Saturday, 10 February 2018

Length and shape of Toes

How closely have you looked at your toes?

When considering what style of footwear to choose, that shape is important.

When there are long 3rd or 4th toes, slip on footwear should be avoided.

When slip ons are worn in such a case over time hard skin and corns arise on the toes and balls of the feet eventually pain will arise followed by toe deformity such as hammer and mallet toes.

The style to go for to prevent such things developing is  footwear with an ankle fixing. Such styles keep the heel back in the heel cup so maximising the space in the forefoot.

The shape of the forefoot should also be chosen with care. Some people have a very square forefoot. If that is the case the more rounded the shape the better.

Remember  prevention is always better the cure.

Saturday, 3 February 2018

High  heels

High heeled footwear is not inherently bad. Generally it is all about moderation. Regardless of what it is, anything taken or done to excess is not good for us.

For there to be an even weight distribution over the foot there has to be a heel of approximately 1/4 inch. So a high heel is anything over an inch a half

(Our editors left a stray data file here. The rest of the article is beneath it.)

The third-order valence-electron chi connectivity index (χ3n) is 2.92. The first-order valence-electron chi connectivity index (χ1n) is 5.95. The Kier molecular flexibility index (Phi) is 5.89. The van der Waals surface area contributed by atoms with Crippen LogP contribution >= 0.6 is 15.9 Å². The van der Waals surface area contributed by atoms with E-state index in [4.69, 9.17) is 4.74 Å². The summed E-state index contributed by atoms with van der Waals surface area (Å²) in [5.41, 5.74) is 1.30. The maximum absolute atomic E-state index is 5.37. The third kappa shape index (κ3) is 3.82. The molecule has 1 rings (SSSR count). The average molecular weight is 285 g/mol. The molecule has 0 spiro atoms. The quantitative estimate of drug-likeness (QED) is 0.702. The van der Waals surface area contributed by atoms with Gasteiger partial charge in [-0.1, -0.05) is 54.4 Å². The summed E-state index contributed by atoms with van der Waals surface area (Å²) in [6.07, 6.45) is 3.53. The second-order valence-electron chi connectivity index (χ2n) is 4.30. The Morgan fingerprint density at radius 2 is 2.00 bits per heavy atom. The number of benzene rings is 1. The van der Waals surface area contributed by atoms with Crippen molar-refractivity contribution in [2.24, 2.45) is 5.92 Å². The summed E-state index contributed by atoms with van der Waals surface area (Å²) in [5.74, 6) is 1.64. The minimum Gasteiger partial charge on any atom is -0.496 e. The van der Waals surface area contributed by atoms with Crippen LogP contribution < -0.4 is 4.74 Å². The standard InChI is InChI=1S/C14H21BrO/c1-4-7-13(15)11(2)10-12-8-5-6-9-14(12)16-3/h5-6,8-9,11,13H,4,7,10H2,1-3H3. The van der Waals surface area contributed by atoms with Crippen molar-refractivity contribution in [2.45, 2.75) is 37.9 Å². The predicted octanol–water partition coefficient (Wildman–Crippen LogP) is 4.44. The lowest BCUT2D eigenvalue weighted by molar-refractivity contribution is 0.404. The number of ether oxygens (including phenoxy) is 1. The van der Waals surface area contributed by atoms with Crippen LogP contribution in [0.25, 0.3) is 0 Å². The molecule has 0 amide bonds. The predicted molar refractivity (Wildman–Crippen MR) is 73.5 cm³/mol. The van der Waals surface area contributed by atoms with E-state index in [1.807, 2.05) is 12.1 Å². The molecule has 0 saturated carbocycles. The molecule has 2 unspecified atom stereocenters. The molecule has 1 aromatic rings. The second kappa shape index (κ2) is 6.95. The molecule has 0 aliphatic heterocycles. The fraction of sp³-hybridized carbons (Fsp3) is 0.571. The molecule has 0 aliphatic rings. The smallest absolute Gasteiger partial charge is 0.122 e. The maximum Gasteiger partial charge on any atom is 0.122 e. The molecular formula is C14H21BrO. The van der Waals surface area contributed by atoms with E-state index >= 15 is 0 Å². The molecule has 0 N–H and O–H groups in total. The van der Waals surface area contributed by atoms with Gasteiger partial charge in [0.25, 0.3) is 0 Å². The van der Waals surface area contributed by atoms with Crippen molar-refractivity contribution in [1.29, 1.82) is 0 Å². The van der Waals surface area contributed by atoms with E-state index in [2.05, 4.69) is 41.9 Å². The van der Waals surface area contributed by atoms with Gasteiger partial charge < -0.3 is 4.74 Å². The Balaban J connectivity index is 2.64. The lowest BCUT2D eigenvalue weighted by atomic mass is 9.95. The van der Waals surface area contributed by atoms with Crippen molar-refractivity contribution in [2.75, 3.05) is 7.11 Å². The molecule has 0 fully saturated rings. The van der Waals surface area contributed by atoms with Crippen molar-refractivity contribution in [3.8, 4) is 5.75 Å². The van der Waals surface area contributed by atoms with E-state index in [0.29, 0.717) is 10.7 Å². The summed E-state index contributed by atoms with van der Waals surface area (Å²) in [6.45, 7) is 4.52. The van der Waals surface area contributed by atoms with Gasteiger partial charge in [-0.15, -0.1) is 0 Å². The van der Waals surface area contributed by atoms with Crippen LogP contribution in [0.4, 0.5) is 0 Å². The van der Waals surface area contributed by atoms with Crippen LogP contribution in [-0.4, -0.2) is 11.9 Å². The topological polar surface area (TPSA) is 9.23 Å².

Obviously the higher the heel the more weight  goes on the front of the foot which is why the ball of the feet hurt. 

As long as all the key joints between hip and toes fall within normal limits and an individual's balance is normal then walking in 4 or 5 inch heels will be comfortable for a period of time. But it makes walking at a normal pace challenging.

Setting aside accidents and injuries, when pain arises then it is important to realise it is rarely a defect with that part of our body. It is usually the result of how we move our body as a consequence of a decision we have made with our mind. A high number of these revolve around our habits and routines.

The higher a heel goes, the more rigid the leg becomes. This having the effect of reducing shock absorption as the heel comes to ground so increasing the forces entering the body via the foot. It is important to remember every structure in our body has limits on how much load is tolerable before damage is done. Once exceeded aches and pains arise.

Some people wear high heels most of the time, often it is to give extra height and frequently it is part of what is expected as a dress standard. A high percentage of these people find that wearing lower heeled footwear is uncomfortable. This has arisen as consequence of muscles at the back of the legs not being put through the normal range of movement.

When wearing high heels causes pain in and around the heels, arches of the feet or on the balls of the feet. Again this is not usually a defect with the feet. It is all about how the joints are aligned. The later is the result of how we move. The primary issue is frequently how the upper body is controlled;especially when sitting down.

If you are suffering, vary the style,increase shock  absorption of the soles and lower the heels in the short term. Find a podiatrist that understands biomechanics and work with them to gradually bring your body back into balance. Once achieved you can wear high heels again.